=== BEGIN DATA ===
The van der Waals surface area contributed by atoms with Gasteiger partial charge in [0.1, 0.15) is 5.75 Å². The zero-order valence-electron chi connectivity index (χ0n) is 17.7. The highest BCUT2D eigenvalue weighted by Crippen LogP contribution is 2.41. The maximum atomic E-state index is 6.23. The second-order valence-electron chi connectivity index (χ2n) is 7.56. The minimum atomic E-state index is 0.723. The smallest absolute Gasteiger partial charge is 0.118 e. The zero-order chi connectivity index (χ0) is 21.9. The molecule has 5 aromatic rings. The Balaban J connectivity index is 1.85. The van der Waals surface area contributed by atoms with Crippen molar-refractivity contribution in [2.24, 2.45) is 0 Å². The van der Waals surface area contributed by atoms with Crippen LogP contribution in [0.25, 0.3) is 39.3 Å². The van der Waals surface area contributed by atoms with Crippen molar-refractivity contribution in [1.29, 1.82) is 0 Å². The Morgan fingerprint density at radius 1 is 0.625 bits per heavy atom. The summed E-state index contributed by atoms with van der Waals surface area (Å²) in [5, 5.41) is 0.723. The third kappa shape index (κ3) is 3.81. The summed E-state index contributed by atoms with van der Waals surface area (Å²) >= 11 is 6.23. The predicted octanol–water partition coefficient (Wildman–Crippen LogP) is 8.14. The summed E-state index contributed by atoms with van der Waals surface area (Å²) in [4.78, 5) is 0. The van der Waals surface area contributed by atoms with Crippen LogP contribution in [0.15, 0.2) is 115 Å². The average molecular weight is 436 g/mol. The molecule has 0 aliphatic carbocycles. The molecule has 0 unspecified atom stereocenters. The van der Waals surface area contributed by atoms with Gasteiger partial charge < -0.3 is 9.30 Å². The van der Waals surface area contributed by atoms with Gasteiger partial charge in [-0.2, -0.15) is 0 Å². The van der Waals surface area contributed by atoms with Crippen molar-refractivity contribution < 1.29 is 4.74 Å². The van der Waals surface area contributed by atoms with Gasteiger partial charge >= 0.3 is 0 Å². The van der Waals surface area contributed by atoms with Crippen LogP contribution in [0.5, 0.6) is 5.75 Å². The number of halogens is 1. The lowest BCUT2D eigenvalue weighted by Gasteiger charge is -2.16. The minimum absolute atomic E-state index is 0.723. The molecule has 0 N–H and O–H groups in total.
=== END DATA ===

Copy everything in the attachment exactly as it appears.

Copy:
The van der Waals surface area contributed by atoms with Gasteiger partial charge in [0.1, 0.15) is 5.75 Å². The zero-order valence-electron chi connectivity index (χ0n) is 17.7. The highest BCUT2D eigenvalue weighted by Crippen LogP contribution is 2.41. The maximum atomic E-state index is 6.23. The second-order valence-electron chi connectivity index (χ2n) is 7.56. The minimum atomic E-state index is 0.723. The smallest absolute Gasteiger partial charge is 0.118 e. The zero-order chi connectivity index (χ0) is 21.9. The molecule has 5 aromatic rings. The Balaban J connectivity index is 1.85. The van der Waals surface area contributed by atoms with Crippen molar-refractivity contribution in [2.24, 2.45) is 0 Å². The van der Waals surface area contributed by atoms with Crippen LogP contribution in [0.25, 0.3) is 39.3 Å². The van der Waals surface area contributed by atoms with Crippen molar-refractivity contribution in [1.29, 1.82) is 0 Å². The Morgan fingerprint density at radius 1 is 0.625 bits per heavy atom. The summed E-state index contributed by atoms with van der Waals surface area (Å²) in [5, 5.41) is 0.723. The third kappa shape index (κ3) is 3.81. The summed E-state index contributed by atoms with van der Waals surface area (Å²) >= 11 is 6.23. The predicted octanol–water partition coefficient (Wildman–Crippen LogP) is 8.14. The summed E-state index contributed by atoms with van der Waals surface area (Å²) in [4.78, 5) is 0. The van der Waals surface area contributed by atoms with Crippen LogP contribution in [0.15, 0.2) is 115 Å². The average molecular weight is 436 g/mol. The molecule has 0 aliphatic carbocycles. The molecule has 0 unspecified atom stereocenters. The van der Waals surface area contributed by atoms with Gasteiger partial charge < -0.3 is 9.30 Å². The van der Waals surface area contributed by atoms with Gasteiger partial charge in [-0.2, -0.15) is 0 Å². The van der Waals surface area contributed by atoms with Crippen molar-refractivity contribution < 1.29 is 4.74 Å². The van der Waals surface area contributed by atoms with Gasteiger partial charge >= 0.3 is 0 Å². The van der Waals surface area contributed by atoms with Crippen LogP contribution in [0.5, 0.6) is 5.75 Å². The number of halogens is 1. The lowest BCUT2D eigenvalue weighted by Gasteiger charge is -2.16. The minimum absolute atomic E-state index is 0.723. The molecule has 0 N–H and O–H groups in total.